So powdered sugar dissolves instantly, and you get a smooth glaze. But when you use granulated sugar, it sort of crystallizes around the outside of the cake and makes this, like, very shiny, almost sparkly kind of finish. So the cake gets soaked in the glaze that also has a little bit of fresh olive oil in it, as well as a ton of lemon juice. So it's a really bright, moist, delicious, kind of surprisingly lemony cake. And I think it's just great for the holidays.

MARTIN: In your world, you've got a lot of people who are really good at cooking. But I'm sure you have friends who aren't. And, you know, you've said - and one of the things you say on your website is that anybody can be a dessert person, right? Anybody can be a dessert person. For people who think, no, I really can't, it's just too hard. It's just too hard. It's too complicated. It's too easy to mess up. It's just better to go to the store and buy it from the professionals. I mean, look, clearly, there's nothing wrong with buying your baked goods, right? That's...

SAFFITZ: Right. Not at all.

MARTIN: ...'Cause we have wonderful, you know, bakeries and people who have an opportunity to buy them. But is there something kind of - you kind of encourage people to try - to try these things at home?

SAFFITZ: You know, one thing I hear a lot from people is that they like to cook, but they're not bakers. People say, I'm a cook, but I'm not a baker. And I like to tell people that it's really not that different, that so many of the skills translate and are even the same. So I have a whole chapter in my new book on stovetop desserts. So these are desserts where you're not putting anything in the oven. Everything is happening right in front of you in a pan or in a skillet. So, you know, I feel like those are the recipes for people who are cooks and like to sort of see the action happen right in front of them. So things like rice pudding and chocolate pudding and other kind of custard - so things like that.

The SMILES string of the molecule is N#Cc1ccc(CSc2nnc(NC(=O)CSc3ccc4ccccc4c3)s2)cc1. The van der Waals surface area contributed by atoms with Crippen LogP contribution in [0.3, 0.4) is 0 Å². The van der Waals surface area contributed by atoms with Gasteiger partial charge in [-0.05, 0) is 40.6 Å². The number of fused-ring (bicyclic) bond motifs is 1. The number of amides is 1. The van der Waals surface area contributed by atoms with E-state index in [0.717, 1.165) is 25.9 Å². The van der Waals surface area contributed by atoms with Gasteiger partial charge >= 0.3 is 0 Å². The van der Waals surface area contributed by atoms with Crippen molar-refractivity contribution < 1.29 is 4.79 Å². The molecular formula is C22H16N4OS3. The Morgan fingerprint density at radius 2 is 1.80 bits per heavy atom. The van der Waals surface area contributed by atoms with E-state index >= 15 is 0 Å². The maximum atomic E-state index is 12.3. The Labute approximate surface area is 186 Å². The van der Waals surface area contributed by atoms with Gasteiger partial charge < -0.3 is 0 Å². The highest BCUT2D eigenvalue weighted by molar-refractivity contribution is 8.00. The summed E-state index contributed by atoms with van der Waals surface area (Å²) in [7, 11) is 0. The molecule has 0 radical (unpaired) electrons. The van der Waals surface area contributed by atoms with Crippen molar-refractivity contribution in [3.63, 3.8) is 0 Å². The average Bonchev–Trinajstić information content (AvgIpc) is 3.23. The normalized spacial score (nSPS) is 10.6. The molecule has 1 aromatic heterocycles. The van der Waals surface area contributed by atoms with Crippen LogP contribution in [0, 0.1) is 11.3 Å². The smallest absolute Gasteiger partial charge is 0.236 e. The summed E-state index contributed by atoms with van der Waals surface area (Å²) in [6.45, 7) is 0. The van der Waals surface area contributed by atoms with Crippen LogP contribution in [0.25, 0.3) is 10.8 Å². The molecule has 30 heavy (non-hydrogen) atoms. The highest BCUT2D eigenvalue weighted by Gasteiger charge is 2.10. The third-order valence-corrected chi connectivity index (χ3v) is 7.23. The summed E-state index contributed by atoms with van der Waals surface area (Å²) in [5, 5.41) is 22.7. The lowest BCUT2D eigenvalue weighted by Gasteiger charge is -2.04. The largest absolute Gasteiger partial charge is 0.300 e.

So I - if you are someone that likes to be in the kitchen but you are intimidated by pastry or baking, I would say the stovetop desserts chapter is for you. But if you'd rather sort of spend your time doing something else, buy from the store. That's great. Go to a bakery in your neighborhood. Support a local business. That's great, too. So there's many ways to be a dessert person. You don't always have to make it yourself.

MARTIN: You had me with chocolate pudding.

(LAUGHTER)

MARTIN: Well, that was Claire Saffitz. She's a cookbook author and YouTube personality. Her latest cookbook is "What's For Dessert: Simple Recipes For Dessert People." Claire Saffitz, thanks so much for joining us, and happy Hanukkah to you and your family.

SAFFITZ: Thank you so much. Happy holidays.

(SOUNDBITE OF THE MAGIC OF HANUKKAH'S "MY DREIDEL (I HAVE A LITTLE DREIDEL)") Transcript provided by NPR, Copyright NPR.

Michel Martin is the weekend host of All Things Considered, where she draws on her deep reporting and interviewing experience to dig in to the week's news. Outside the studio, she has also hosted "Michel Martin: Going There," an ambitious live event series in collaboration with Member Stations.
Mia Estrada
Mia Estrada is a 2021-2022 Kroc Fellow. She will spend the year rotating through different parts of NPR, including the Culture Desk, National Desk and Weekend Edition.
Tinbete Ermyas